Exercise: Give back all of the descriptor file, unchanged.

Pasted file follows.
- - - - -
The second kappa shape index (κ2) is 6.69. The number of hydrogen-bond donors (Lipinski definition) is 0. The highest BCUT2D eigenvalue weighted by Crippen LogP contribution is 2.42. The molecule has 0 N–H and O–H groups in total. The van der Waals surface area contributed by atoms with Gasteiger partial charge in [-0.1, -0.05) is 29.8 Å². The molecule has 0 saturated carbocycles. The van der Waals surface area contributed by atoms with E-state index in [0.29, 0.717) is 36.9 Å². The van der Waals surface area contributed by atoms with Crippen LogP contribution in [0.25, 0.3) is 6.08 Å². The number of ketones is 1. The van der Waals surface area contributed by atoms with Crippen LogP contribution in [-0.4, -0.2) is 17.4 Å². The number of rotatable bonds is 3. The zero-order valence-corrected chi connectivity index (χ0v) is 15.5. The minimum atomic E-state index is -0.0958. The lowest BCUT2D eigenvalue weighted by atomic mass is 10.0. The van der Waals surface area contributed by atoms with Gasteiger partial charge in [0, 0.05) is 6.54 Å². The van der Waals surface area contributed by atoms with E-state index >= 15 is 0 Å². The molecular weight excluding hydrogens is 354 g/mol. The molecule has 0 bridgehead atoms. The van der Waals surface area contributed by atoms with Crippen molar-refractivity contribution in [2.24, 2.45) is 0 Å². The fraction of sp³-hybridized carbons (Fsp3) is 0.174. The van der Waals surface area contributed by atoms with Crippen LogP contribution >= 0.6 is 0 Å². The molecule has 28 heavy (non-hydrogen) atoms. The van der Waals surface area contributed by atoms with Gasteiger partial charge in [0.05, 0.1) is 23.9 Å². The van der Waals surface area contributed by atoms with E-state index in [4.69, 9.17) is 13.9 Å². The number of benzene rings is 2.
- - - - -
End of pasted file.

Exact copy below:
The second kappa shape index (κ2) is 6.69. The number of hydrogen-bond donors (Lipinski definition) is 0. The highest BCUT2D eigenvalue weighted by Crippen LogP contribution is 2.42. The molecule has 0 N–H and O–H groups in total. The van der Waals surface area contributed by atoms with Gasteiger partial charge in [-0.1, -0.05) is 29.8 Å². The molecule has 0 saturated carbocycles. The van der Waals surface area contributed by atoms with E-state index in [0.29, 0.717) is 36.9 Å². The van der Waals surface area contributed by atoms with Crippen LogP contribution in [0.25, 0.3) is 6.08 Å². The number of ketones is 1. The van der Waals surface area contributed by atoms with Crippen LogP contribution in [-0.4, -0.2) is 17.4 Å². The number of rotatable bonds is 3. The zero-order valence-corrected chi connectivity index (χ0v) is 15.5. The minimum atomic E-state index is -0.0958. The lowest BCUT2D eigenvalue weighted by atomic mass is 10.0. The van der Waals surface area contributed by atoms with Gasteiger partial charge in [0, 0.05) is 6.54 Å². The van der Waals surface area contributed by atoms with E-state index >= 15 is 0 Å². The molecular weight excluding hydrogens is 354 g/mol. The molecule has 0 bridgehead atoms. The van der Waals surface area contributed by atoms with Crippen molar-refractivity contribution in [2.24, 2.45) is 0 Å². The fraction of sp³-hybridized carbons (Fsp3) is 0.174. The van der Waals surface area contributed by atoms with Crippen LogP contribution >= 0.6 is 0 Å². The molecule has 28 heavy (non-hydrogen) atoms. The van der Waals surface area contributed by atoms with Gasteiger partial charge in [0.05, 0.1) is 23.9 Å². The van der Waals surface area contributed by atoms with E-state index in [4.69, 9.17) is 13.9 Å². The number of benzene rings is 2.